The seizure of Singapore's armoured vehicles at Hong Kong Customs has yet to be resolved.

As this is a commercial shipping issue, clarification should be made by the Hong Kong authorities.

But two months have passed and they have yet to come up with an explanation for the seizure. Is the Hong Kong government inefficient? Or is the delay involuntary on its part? We have no way of knowing.

If China is unhappy with Singapore and used Hong Kong to exercise detention rights, then China is being unreasonable for escalating a commercial issue into a political one. Since Hong Kong has remained silent, is the ball now in China's court?


The Singapore Government has been straightforward in attempts to resolve the Terrex incident, unlike the "groupthink" the letter writer described in his letter.

Be it in terms of international or maritime shipping law, the arguments are tenable.

Singapore's handling of this affair has been considerate of both Hong Kong and China. Not once has Singapore criticised them, hoping to de-escalate and resolve the issue in an appropriate manner. Before establishing diplomatic ties with mainland China, Singapore was already good friends with Taiwan.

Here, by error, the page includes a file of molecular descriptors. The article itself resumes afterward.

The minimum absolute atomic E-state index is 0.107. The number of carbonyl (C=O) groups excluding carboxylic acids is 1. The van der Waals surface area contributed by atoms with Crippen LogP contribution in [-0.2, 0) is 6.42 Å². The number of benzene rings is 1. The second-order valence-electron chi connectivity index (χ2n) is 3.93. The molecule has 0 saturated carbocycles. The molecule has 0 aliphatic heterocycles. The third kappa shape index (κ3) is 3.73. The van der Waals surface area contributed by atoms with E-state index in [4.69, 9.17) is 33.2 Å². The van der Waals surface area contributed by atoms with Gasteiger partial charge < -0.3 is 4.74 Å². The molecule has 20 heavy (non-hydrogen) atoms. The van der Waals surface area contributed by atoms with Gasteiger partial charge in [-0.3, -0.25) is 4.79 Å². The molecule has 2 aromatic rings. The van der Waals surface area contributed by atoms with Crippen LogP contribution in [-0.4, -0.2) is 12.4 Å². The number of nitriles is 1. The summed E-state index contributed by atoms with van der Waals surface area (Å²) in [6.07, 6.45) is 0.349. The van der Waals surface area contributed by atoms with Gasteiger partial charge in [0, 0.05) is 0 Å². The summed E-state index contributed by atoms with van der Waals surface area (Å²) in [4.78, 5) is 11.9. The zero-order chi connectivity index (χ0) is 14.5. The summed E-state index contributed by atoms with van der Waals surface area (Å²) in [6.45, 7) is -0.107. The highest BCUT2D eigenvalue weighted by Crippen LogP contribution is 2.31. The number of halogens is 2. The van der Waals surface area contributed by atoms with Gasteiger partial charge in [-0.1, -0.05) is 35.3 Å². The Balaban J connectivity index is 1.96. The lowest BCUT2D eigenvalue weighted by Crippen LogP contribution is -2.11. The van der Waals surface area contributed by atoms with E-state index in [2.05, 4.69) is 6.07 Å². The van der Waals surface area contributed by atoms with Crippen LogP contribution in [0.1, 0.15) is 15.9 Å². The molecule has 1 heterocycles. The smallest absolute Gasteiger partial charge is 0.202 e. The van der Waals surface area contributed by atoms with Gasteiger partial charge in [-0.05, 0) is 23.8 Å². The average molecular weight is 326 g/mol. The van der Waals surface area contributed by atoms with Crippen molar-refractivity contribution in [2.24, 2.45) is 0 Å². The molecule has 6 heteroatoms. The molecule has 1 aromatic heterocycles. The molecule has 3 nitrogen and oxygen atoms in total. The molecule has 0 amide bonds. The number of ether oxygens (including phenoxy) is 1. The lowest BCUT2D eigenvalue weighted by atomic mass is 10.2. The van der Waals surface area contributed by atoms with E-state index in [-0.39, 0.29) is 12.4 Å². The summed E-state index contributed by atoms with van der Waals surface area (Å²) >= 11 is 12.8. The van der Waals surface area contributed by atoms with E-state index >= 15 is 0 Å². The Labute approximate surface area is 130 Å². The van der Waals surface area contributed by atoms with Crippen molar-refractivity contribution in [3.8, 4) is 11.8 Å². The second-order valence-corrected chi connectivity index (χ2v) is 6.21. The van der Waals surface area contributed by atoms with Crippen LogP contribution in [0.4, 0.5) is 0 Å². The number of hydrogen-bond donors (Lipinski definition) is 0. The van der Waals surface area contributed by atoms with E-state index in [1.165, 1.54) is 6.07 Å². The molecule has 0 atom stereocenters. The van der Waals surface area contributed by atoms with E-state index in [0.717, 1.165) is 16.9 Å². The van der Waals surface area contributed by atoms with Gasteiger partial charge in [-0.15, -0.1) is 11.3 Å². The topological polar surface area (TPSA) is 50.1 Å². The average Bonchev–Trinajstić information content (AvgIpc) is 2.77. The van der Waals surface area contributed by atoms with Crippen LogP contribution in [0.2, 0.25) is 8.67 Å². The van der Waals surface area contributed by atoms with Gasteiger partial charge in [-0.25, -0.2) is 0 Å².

In comparison with China, Singapore enjoyed better and stronger relations with Taiwan after independence in 1965.

In the early days of independence, not a single country in the world was willing to help Singapore train its armed forces.

Israel and Taiwan were the only places which offered help.

Exercise Starlight was clearly communicated between Singapore and China before bilateral ties were established on Oct 3, 1990.

Moreover, Singapore had nothing to hide from the Chinese government and its people. Singapore is a sovereign nation and should not bend to the will of others.

If China is using the Terrex incident to pressure Singapore into scrapping Exercise Starlight, that would be considered bullying and disregarding the existing realities that Singapore faces.